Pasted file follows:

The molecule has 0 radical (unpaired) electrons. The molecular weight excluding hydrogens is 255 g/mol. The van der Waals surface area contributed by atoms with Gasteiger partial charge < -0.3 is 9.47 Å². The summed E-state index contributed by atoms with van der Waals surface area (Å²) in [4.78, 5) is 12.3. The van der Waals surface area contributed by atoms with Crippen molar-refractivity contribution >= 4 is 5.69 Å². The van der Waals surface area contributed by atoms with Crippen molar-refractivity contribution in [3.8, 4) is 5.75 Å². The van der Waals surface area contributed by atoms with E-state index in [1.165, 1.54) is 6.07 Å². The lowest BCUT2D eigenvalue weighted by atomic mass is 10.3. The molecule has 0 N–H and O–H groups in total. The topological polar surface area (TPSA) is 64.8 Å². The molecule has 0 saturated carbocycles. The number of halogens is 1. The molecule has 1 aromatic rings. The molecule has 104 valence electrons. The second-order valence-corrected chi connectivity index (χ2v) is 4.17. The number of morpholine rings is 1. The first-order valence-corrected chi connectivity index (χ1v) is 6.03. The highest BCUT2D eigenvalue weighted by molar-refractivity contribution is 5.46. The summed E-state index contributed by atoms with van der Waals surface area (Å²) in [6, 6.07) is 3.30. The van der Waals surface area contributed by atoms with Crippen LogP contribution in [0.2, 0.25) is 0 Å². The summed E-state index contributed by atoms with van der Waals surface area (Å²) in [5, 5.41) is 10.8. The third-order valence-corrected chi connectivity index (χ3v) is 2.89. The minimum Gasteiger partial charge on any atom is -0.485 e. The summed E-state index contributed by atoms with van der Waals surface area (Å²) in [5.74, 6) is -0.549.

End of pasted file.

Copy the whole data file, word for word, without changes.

The molecule has 0 radical (unpaired) electrons. The molecular weight excluding hydrogens is 255 g/mol. The van der Waals surface area contributed by atoms with Gasteiger partial charge < -0.3 is 9.47 Å². The summed E-state index contributed by atoms with van der Waals surface area (Å²) in [4.78, 5) is 12.3. The van der Waals surface area contributed by atoms with Crippen molar-refractivity contribution >= 4 is 5.69 Å². The van der Waals surface area contributed by atoms with Crippen molar-refractivity contribution in [3.8, 4) is 5.75 Å². The van der Waals surface area contributed by atoms with E-state index in [1.165, 1.54) is 6.07 Å². The lowest BCUT2D eigenvalue weighted by atomic mass is 10.3. The molecule has 0 N–H and O–H groups in total. The topological polar surface area (TPSA) is 64.8 Å². The molecule has 0 saturated carbocycles. The number of halogens is 1. The molecule has 1 aromatic rings. The molecule has 104 valence electrons. The second-order valence-corrected chi connectivity index (χ2v) is 4.17. The number of morpholine rings is 1. The first-order valence-corrected chi connectivity index (χ1v) is 6.03. The highest BCUT2D eigenvalue weighted by molar-refractivity contribution is 5.46. The summed E-state index contributed by atoms with van der Waals surface area (Å²) in [6, 6.07) is 3.30. The van der Waals surface area contributed by atoms with Crippen LogP contribution in [0.2, 0.25) is 0 Å². The summed E-state index contributed by atoms with van der Waals surface area (Å²) in [5, 5.41) is 10.8. The third-order valence-corrected chi connectivity index (χ3v) is 2.89. The minimum Gasteiger partial charge on any atom is -0.485 e. The summed E-state index contributed by atoms with van der Waals surface area (Å²) in [5.74, 6) is -0.549.